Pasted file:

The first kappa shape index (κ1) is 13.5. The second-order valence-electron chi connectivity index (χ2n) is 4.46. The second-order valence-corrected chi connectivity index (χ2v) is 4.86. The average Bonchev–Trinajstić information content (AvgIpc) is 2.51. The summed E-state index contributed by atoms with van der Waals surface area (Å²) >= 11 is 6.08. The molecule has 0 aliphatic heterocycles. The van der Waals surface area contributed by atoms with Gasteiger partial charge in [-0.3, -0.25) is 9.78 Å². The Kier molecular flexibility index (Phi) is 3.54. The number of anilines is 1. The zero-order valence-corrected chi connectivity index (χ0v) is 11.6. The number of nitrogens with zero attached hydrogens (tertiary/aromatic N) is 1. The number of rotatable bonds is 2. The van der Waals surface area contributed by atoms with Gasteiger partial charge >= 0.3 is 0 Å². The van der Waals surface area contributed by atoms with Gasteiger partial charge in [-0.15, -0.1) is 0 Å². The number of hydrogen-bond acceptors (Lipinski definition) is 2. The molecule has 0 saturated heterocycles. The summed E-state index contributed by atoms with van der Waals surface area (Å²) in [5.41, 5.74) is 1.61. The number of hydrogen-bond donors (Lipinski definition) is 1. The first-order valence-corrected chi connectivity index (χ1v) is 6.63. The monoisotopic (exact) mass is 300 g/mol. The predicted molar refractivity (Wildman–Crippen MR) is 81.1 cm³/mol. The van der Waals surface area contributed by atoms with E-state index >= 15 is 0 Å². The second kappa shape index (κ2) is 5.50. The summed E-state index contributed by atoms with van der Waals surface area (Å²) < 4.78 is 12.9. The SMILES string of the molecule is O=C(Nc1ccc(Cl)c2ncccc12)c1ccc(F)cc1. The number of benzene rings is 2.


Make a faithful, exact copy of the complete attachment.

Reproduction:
The first kappa shape index (κ1) is 13.5. The second-order valence-electron chi connectivity index (χ2n) is 4.46. The second-order valence-corrected chi connectivity index (χ2v) is 4.86. The average Bonchev–Trinajstić information content (AvgIpc) is 2.51. The summed E-state index contributed by atoms with van der Waals surface area (Å²) >= 11 is 6.08. The molecule has 0 aliphatic heterocycles. The van der Waals surface area contributed by atoms with Gasteiger partial charge in [-0.3, -0.25) is 9.78 Å². The Kier molecular flexibility index (Phi) is 3.54. The number of anilines is 1. The zero-order valence-corrected chi connectivity index (χ0v) is 11.6. The number of nitrogens with zero attached hydrogens (tertiary/aromatic N) is 1. The number of rotatable bonds is 2. The van der Waals surface area contributed by atoms with Gasteiger partial charge >= 0.3 is 0 Å². The van der Waals surface area contributed by atoms with Gasteiger partial charge in [-0.15, -0.1) is 0 Å². The number of hydrogen-bond acceptors (Lipinski definition) is 2. The molecule has 0 saturated heterocycles. The summed E-state index contributed by atoms with van der Waals surface area (Å²) in [5.41, 5.74) is 1.61. The number of hydrogen-bond donors (Lipinski definition) is 1. The first-order valence-corrected chi connectivity index (χ1v) is 6.63. The monoisotopic (exact) mass is 300 g/mol. The predicted molar refractivity (Wildman–Crippen MR) is 81.1 cm³/mol. The van der Waals surface area contributed by atoms with E-state index >= 15 is 0 Å². The second kappa shape index (κ2) is 5.50. The summed E-state index contributed by atoms with van der Waals surface area (Å²) < 4.78 is 12.9. The SMILES string of the molecule is O=C(Nc1ccc(Cl)c2ncccc12)c1ccc(F)cc1. The number of benzene rings is 2.